The five nominees in the Oscar live action shorts category are all compelling (if depressing) tales. This international collection of shorts, which range from 12-38 minutes in length address topical issues that resonate.
Here is a rundown of this year's contenders and where you might find them streaming:
"On My Mind" (YouTube)
In the Danish short, , Henrik (Rasmus Hammerich) walks into a bar, orders a drink, and wants to sing karaoke. While the bartender, Louise (Camilla Bendix) is amenable — he slips her money — her husband Preben (Ole Boisen) is not. But Henrik will not leave until he sings (and Louise) records, his rendition of "Always on My Mind" for his wife.
While there is conflict between Henrik and Preben, once Henrik explains why he is so adamant, "On My Mind" shifts into something more poignant. A scene, set outside the bar, where Henrik is holding his wife's hand, is deeply moving. This beautifully made and well-acted short conveys real, immediate emotion in under 20 minutes — which is what all the best shorts do — and as a motif about souls is expressed, it achieves a level of grace. If there was any justice at the Oscars, this film could easily steal a victory. You can watch it below:
Set in the not-to-distant future, this short tackles wrongful imprisonment as Mateo (Erick Lopez) is arrested by a drone and confined to a cell without even understanding the reason he is being accused. The nightmarish scenario gets even worse as he is managed by a series of automated screens that offer him draconian options. As Mateo grapples with his situation, which includes a lack of money, the film reveals the inhumanity and repercussions of the corporate-run prison industrial complex.
Director and co-writer KD Davila is clever with his use of technology, and there is much to appreciate visually in a film that is mostly set in a single location. The graffiti, which includes, "Don't eat the chicken," is pretty amusing, but even the film's climax makes a pointed commentary. Lopez gives a strong performance that carries this short. It is worth seeing, but it is unlikely to win.
This Polish short is as tough and as hopeful as its protagonist, Julka (Anna Dzieduszycka), a little person who cleans a motel that is frequented by truckers. Incredibly lonely and craving some tenderness, she eyes Bogdan (Szymon Piotr Warzawski) in a bar one night and to her delight, he eyes her back. Their chat is just flirtatious enough that Julka has hope that she might finally get to lose her virginity. So, she decides to get a sexy new dress for the occasion. But will Bogdan fulfill her romantic fantasies?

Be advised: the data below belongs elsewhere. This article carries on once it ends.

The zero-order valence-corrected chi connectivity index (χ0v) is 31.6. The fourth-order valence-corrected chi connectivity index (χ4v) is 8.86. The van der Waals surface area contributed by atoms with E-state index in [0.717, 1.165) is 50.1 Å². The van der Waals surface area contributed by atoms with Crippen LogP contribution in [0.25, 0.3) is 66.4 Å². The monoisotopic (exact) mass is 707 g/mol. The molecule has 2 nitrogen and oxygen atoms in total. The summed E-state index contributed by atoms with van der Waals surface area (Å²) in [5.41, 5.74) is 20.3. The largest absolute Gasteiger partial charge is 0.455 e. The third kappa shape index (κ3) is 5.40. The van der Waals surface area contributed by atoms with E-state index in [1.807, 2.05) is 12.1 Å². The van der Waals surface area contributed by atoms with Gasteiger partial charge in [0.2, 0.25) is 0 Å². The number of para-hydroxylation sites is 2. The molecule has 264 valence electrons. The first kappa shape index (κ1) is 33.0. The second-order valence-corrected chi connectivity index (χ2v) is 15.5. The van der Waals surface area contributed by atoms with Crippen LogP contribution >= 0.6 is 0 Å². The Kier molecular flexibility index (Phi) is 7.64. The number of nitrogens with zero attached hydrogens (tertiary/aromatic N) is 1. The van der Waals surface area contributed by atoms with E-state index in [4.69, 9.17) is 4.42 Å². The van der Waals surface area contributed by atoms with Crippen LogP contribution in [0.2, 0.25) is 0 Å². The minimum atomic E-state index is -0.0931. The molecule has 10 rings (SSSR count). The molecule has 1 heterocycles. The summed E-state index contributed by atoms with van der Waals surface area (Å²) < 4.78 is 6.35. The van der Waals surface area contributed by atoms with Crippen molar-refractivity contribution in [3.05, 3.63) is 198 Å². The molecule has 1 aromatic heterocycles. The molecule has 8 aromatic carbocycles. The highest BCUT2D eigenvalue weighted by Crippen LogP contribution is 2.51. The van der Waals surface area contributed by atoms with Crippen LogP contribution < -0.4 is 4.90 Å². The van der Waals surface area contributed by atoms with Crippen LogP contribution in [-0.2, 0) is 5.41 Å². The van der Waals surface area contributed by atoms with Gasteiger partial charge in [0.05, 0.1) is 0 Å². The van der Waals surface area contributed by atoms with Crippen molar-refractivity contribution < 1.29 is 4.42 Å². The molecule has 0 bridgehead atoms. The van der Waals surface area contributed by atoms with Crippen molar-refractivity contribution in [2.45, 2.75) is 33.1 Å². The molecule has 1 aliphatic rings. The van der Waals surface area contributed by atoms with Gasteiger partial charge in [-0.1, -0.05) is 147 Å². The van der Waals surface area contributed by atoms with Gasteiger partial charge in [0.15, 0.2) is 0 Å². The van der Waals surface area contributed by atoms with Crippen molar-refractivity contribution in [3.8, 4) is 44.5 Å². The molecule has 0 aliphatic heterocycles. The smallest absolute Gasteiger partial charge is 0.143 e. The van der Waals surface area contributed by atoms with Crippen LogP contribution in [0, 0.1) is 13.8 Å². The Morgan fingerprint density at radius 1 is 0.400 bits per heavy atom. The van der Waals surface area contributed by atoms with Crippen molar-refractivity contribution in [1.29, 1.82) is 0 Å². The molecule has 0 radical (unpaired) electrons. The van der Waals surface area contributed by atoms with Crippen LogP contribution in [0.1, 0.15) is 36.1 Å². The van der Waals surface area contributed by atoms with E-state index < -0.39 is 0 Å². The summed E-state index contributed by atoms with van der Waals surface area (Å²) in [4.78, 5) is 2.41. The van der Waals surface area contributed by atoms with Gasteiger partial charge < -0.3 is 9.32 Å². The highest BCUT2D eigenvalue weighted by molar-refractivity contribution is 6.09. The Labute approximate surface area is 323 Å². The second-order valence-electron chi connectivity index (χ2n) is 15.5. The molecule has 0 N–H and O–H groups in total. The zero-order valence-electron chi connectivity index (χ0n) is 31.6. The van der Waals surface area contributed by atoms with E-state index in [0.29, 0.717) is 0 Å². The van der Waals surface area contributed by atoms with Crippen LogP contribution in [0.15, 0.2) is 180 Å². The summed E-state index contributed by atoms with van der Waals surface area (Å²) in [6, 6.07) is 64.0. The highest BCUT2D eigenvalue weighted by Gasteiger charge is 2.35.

"The Dress" builds its tension as the would-be lovers reconnect after several days. Writer/director Tadeusz Lysiak gives Dzieduszycka plum part, and she is empathetic sprawled out naked in her bed imagining being with Bogdan or having a self-pitying moment wanting to "be normal." "The Dress" ends on a curious note, but the story is likely to continue in most viewer's heads because Julka is someone to care about and Dzieduszycka gives such a strong performance.
"The Long Goodbye" (YouTube)
This is the most political film of the nominees, and, at 12 minutes, also the shortest. Riz Ahmed stars as himself, hanging out with his extended family in their home in the UK. While it appears something sinister is going on outside, that comes to light when the police forcibly enter the house and take everyone prisoner.
As the situation escalates, Riz has a rap monologue in direct address (while handcuffed) about the violence of racism, and the dignity of immigrants. It's a powerful mic-dropping sequence, and it will likely secure Ahmed, who was nominated along with director/co-writer Aneil Karia, the Oscar he was denied for "Sound of Metal."
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"Ala Kachuu — Take and Run" (on demand on Vimeo)
This short is set in Kyrgyzstan, where 19-year-old Sezim (Alina Turdumamatova) dreams of going to college. However, her mother (Taalaykan Abazova) insists she gets married, as is tradition. Running away to take an exam that will hopefully secure her a scholarship, she connects with her friend, Aksana (Madina Talipbek), another young woman from her village. (Aksana, however, brought shame upon her family by not marrying). As Sezim adjusts to life in the city, she is kidnapped by Dayrbek (Nurbek Esengazy Uulu) and forced into marriage. She is told happiness will come when she has children, but Sezim wants to escape. When her parents arrive, after the wedding, they insist she accept the situation and stay in the village.
Writer/director Maria Brendle's honorable film shows how the women in this culture, and even Dayrbek to a degree, are caught in this cycle of oppression. Yet although "Ala Kachuu—Take and Run" explores this culture with both authenticity, the film's contrivances ultimately make it more important than good.
All the Oscar-nominated shorts are available to watch in theaters.
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